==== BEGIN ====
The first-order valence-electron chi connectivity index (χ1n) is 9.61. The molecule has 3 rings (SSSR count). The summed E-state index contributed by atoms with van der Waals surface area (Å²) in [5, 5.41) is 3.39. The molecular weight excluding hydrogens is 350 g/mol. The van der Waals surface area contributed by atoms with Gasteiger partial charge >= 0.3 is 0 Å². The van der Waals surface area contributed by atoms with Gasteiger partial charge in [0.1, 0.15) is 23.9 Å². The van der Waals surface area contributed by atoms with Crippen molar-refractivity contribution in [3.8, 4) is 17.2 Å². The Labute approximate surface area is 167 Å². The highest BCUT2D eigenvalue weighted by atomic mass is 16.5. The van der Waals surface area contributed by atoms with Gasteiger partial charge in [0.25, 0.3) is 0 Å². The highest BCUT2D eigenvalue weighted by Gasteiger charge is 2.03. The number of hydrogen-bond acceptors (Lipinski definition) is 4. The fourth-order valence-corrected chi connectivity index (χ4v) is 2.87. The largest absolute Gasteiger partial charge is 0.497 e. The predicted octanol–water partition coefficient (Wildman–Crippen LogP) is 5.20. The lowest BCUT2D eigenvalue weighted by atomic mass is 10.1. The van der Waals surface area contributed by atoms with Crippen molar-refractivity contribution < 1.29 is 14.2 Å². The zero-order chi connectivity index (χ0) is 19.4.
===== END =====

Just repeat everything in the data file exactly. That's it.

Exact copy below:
The first-order valence-electron chi connectivity index (χ1n) is 9.61. The molecule has 3 rings (SSSR count). The summed E-state index contributed by atoms with van der Waals surface area (Å²) in [5, 5.41) is 3.39. The molecular weight excluding hydrogens is 350 g/mol. The van der Waals surface area contributed by atoms with Gasteiger partial charge >= 0.3 is 0 Å². The van der Waals surface area contributed by atoms with Gasteiger partial charge in [0.1, 0.15) is 23.9 Å². The van der Waals surface area contributed by atoms with Crippen molar-refractivity contribution in [3.8, 4) is 17.2 Å². The Labute approximate surface area is 167 Å². The highest BCUT2D eigenvalue weighted by atomic mass is 16.5. The van der Waals surface area contributed by atoms with Gasteiger partial charge in [0.25, 0.3) is 0 Å². The highest BCUT2D eigenvalue weighted by Gasteiger charge is 2.03. The number of hydrogen-bond acceptors (Lipinski definition) is 4. The fourth-order valence-corrected chi connectivity index (χ4v) is 2.87. The largest absolute Gasteiger partial charge is 0.497 e. The predicted octanol–water partition coefficient (Wildman–Crippen LogP) is 5.20. The lowest BCUT2D eigenvalue weighted by atomic mass is 10.1. The van der Waals surface area contributed by atoms with Crippen molar-refractivity contribution < 1.29 is 14.2 Å². The zero-order chi connectivity index (χ0) is 19.4.